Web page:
Ever since Snapchat defiantly turned down Facebook’s billions, Facebook staff have likely been sizing up the other messaging competitors. Instead, Facebook set it’s sights on WhatsApp, which it acquired this week for more than $16 billion. While this may make some wish to distance themselves from either service, this purchase could be a boon for both companies.
WhatsApp already has significant market penetration as a messaging app. It has 450 million active monthly active users, about 70 percent of which are active on a daily basis. So far, the SMS replacement app successful in its mission with 19 billion SMS messages sent and 34 billion received per day. Any company would kill for those kind of numbers. But there’s a more specific reason for the purchase than just the numbers.
Facebook’s attempted purchase of Snapchat was rebuffed and it needed another way to get into the messaging app market. Never mind that Facebook already has a messaging app. The company hasn’t released any user data about it, so we don’t know its effectiveness. According to Ars Technica, Facebook’s messenger is not “best” at doing anything, so uptake may be slow, despite Facebook’s massive user base. But WhatsApp is best.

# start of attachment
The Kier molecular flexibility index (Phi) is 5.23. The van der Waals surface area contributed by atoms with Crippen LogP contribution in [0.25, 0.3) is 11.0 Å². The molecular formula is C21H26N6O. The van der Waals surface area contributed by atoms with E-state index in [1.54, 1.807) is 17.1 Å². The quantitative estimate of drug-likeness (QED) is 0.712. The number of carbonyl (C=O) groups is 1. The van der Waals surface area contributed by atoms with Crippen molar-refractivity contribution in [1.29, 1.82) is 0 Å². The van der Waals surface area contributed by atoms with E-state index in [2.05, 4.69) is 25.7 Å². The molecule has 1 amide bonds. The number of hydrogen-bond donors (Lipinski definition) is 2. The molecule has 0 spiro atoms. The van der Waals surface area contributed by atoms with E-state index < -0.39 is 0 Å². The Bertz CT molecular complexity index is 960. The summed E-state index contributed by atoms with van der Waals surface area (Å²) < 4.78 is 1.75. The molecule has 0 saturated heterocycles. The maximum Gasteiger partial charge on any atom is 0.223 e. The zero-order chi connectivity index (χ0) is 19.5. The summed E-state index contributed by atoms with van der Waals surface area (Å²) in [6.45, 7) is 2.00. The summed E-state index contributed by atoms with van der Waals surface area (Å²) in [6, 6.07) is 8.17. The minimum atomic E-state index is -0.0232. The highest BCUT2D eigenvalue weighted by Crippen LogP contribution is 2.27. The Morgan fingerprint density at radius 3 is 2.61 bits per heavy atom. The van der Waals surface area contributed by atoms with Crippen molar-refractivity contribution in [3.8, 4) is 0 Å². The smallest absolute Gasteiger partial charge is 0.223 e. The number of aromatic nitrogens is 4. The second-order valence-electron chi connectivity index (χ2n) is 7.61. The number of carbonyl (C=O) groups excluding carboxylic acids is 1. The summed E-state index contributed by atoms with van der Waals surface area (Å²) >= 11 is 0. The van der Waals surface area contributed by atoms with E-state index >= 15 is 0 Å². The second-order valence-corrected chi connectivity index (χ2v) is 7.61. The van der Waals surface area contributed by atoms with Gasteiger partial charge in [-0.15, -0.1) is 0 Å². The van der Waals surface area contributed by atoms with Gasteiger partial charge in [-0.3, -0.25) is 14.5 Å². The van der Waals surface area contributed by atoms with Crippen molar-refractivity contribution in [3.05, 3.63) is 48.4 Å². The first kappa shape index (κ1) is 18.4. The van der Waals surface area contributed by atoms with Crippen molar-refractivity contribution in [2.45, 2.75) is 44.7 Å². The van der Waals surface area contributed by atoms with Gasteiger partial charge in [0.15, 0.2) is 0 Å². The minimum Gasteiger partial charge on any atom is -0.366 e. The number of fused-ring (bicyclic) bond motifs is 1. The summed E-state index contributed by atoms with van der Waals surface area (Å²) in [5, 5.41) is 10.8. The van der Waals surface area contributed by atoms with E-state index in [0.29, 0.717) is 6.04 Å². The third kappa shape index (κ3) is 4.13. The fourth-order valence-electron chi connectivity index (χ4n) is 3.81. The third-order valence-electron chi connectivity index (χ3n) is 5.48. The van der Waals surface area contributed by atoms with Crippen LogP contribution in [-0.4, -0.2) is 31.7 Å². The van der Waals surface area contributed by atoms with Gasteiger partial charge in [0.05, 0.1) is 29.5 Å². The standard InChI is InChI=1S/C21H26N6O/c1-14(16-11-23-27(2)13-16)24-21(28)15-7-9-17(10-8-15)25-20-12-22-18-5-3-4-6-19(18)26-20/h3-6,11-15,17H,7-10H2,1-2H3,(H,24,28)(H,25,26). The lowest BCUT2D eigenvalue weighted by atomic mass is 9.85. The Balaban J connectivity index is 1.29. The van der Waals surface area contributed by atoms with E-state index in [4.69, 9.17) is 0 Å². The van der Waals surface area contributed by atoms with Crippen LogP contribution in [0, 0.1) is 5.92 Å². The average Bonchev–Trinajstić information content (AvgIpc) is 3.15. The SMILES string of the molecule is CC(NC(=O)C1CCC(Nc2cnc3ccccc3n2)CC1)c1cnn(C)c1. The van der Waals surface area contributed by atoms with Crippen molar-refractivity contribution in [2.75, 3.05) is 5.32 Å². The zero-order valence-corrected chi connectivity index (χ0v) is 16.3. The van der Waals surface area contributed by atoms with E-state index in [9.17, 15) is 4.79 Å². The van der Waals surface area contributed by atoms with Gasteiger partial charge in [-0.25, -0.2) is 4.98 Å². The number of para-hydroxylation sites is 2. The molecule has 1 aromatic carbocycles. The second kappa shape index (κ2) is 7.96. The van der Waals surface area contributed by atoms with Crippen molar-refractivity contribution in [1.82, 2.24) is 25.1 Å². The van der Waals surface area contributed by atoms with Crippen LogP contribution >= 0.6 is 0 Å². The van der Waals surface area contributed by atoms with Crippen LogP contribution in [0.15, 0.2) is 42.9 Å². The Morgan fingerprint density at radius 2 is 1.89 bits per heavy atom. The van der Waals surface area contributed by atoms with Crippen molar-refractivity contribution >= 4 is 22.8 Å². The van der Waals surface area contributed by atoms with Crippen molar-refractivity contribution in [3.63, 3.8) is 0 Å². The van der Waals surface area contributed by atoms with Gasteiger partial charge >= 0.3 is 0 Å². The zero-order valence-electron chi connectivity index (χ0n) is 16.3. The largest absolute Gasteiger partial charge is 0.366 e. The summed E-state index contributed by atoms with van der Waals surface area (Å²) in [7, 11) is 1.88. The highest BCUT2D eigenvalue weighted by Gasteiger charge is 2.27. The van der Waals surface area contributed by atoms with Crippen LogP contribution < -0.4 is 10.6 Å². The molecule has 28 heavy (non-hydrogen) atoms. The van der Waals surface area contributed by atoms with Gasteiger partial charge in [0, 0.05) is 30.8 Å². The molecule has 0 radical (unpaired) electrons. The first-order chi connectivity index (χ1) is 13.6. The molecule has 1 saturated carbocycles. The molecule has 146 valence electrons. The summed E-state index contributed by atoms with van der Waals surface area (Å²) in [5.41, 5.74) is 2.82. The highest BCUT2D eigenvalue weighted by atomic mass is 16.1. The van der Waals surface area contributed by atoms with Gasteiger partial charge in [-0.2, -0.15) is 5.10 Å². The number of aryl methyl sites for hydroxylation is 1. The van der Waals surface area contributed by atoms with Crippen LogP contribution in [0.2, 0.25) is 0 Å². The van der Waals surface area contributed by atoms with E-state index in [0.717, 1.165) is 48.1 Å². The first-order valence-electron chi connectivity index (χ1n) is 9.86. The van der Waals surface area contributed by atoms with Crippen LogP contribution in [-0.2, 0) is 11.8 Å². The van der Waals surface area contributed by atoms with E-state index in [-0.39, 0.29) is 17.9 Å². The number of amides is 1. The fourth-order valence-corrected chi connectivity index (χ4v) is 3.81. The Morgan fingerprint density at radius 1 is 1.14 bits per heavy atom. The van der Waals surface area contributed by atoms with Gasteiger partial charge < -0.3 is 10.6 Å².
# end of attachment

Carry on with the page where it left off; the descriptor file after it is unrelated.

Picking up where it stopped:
Indeed, WhatsApp has been developing slowly, providing a good service, and growing its user base. Facebook has been careening around trying to morph and change to fit the changing habits of its users, since day one. So what we could be seeing in this purchase, according to The Verge, is diversification that Facebook sorely needs.
WhatsApp will remain autonomous, its business model will remain the same, but now Facebook users have the option of using a superior messaging service. And this is how both companies benefit, by integrating the relatively fractured messaging market. And since everyone you know is under Facebook’s roof, new WhatsApp users are more likely to find their Facebook friends.
“If Facebook can then backfill its influence into WhatsApp, Facebook may be able to give it a significant leg up over the competitors among which it was, formerly, a little lost” Johnston writes. WhatsApp gets a fresh crop of users, Facebook diversifies its portfolio. Reach is expanded for both, and all for the paltry price of $16 billion.
Image credit: Sam Azgor